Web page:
Hydrodynamics of a Multiple Tidal Inlet System: Katama Bay, Martha's Vineyard, MA
Mara Orescanin, Ph.D., 2015
Steve Elgar, Advisor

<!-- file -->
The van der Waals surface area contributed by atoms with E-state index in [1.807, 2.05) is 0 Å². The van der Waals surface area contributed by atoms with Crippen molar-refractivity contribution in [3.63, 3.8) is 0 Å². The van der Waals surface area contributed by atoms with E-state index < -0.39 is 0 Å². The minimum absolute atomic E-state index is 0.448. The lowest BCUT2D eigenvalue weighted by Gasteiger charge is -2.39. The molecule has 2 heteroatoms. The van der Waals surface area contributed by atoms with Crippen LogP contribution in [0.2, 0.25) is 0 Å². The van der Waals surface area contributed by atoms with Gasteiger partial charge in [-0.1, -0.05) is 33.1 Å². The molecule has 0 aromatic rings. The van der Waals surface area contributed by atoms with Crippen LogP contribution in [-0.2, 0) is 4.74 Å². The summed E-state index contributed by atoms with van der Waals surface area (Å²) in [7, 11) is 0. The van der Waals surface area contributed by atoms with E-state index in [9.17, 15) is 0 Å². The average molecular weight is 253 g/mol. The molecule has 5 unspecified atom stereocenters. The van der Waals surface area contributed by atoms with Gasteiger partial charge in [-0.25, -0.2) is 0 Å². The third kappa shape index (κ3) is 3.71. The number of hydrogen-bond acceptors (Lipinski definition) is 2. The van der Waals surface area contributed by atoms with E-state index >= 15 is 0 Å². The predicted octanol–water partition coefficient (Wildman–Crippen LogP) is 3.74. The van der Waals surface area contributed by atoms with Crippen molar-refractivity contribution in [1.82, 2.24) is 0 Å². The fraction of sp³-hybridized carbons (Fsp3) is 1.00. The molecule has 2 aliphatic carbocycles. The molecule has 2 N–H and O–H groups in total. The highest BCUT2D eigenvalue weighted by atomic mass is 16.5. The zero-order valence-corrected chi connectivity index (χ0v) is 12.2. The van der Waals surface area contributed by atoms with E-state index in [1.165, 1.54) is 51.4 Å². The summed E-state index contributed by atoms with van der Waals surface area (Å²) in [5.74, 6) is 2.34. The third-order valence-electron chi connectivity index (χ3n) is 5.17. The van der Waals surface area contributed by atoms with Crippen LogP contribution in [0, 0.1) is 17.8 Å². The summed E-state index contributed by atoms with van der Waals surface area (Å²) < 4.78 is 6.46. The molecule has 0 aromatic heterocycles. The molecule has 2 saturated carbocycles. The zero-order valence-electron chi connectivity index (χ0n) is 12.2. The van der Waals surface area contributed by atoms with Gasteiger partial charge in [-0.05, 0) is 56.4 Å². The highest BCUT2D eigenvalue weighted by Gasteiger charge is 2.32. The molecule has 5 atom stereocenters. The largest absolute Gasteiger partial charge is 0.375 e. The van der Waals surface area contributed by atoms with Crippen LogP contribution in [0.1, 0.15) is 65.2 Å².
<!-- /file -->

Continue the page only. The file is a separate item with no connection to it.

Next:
Observations, theoretical models, and a numerical model (ADCIRC) are used to investigate the effects of tides, waves, bay bathymetry, and changing inlet geometry on the hydrodynamics of the multiple-inlet Katama system, Martha's Vineyard, MA. Momentum fluxes from breaking waves drive water into the inlet, nearly stopping the 2 m/s ebb currents during a hurricane. The evolving morphology of Katama Inlet has a dominant effect on tidal distortion and bay circulation. As Katama inlet lengthened, narrowed, and shoaled between 2011 and 2014, the relative effects of friction (observed and simulated) increased greatly, resulting in reduced circulation energy, an increase in the M6 tidal constituent, and changes in velocity asymmetries that are consistent with an evolution from flood to ebb dominance. The effects of changing inlet parameters (e.g., inlet geometry, bay bathymetry, friction, tidal forcing) are quantified via a lumped element model that accounts for the presence of a shallow flood shoal that limits flow from the ocean into the bay. As the difference in depth between inlet and flood shoal increases, the amplitude and phase of the incoming tide are increasingly modified from predictions without a flood shoal, and flows into the bay are further hindered.